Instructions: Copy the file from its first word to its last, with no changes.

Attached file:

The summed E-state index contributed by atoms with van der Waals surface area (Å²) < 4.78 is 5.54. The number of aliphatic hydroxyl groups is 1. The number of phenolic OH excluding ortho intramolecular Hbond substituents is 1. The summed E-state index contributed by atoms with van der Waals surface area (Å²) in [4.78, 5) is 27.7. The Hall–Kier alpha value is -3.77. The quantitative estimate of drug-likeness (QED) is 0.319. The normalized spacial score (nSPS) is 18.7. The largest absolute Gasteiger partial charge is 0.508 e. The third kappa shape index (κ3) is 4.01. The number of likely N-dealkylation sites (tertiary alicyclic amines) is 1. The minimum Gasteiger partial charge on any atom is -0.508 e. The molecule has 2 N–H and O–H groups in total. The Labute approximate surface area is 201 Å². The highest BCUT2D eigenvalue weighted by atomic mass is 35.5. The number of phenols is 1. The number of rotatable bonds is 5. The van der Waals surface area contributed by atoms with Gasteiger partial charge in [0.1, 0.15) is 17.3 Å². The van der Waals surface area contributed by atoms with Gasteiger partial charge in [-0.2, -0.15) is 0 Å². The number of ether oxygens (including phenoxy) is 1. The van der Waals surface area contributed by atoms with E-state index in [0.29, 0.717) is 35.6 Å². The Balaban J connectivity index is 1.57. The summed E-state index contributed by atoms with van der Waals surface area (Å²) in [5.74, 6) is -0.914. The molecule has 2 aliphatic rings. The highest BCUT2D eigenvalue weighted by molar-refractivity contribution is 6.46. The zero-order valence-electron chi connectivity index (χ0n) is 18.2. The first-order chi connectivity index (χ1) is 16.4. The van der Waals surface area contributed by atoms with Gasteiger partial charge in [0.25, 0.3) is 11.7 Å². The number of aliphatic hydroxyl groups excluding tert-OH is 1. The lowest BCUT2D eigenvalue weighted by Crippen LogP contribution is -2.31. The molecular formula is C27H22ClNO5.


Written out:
The summed E-state index contributed by atoms with van der Waals surface area (Å²) < 4.78 is 5.54. The number of aliphatic hydroxyl groups is 1. The number of phenolic OH excluding ortho intramolecular Hbond substituents is 1. The summed E-state index contributed by atoms with van der Waals surface area (Å²) in [4.78, 5) is 27.7. The Hall–Kier alpha value is -3.77. The quantitative estimate of drug-likeness (QED) is 0.319. The normalized spacial score (nSPS) is 18.7. The largest absolute Gasteiger partial charge is 0.508 e. The third kappa shape index (κ3) is 4.01. The number of likely N-dealkylation sites (tertiary alicyclic amines) is 1. The minimum Gasteiger partial charge on any atom is -0.508 e. The molecule has 2 N–H and O–H groups in total. The Labute approximate surface area is 201 Å². The highest BCUT2D eigenvalue weighted by atomic mass is 35.5. The number of phenols is 1. The number of rotatable bonds is 5. The van der Waals surface area contributed by atoms with Gasteiger partial charge in [0.1, 0.15) is 17.3 Å². The van der Waals surface area contributed by atoms with Gasteiger partial charge in [-0.2, -0.15) is 0 Å². The number of ether oxygens (including phenoxy) is 1. The van der Waals surface area contributed by atoms with E-state index in [0.29, 0.717) is 35.6 Å². The Balaban J connectivity index is 1.57. The summed E-state index contributed by atoms with van der Waals surface area (Å²) in [5.74, 6) is -0.914. The molecule has 2 aliphatic rings. The highest BCUT2D eigenvalue weighted by molar-refractivity contribution is 6.46. The zero-order valence-electron chi connectivity index (χ0n) is 18.2. The first-order chi connectivity index (χ1) is 16.4. The van der Waals surface area contributed by atoms with Gasteiger partial charge in [0.25, 0.3) is 11.7 Å². The number of aliphatic hydroxyl groups excluding tert-OH is 1. The lowest BCUT2D eigenvalue weighted by Crippen LogP contribution is -2.31. The molecular formula is C27H22ClNO5.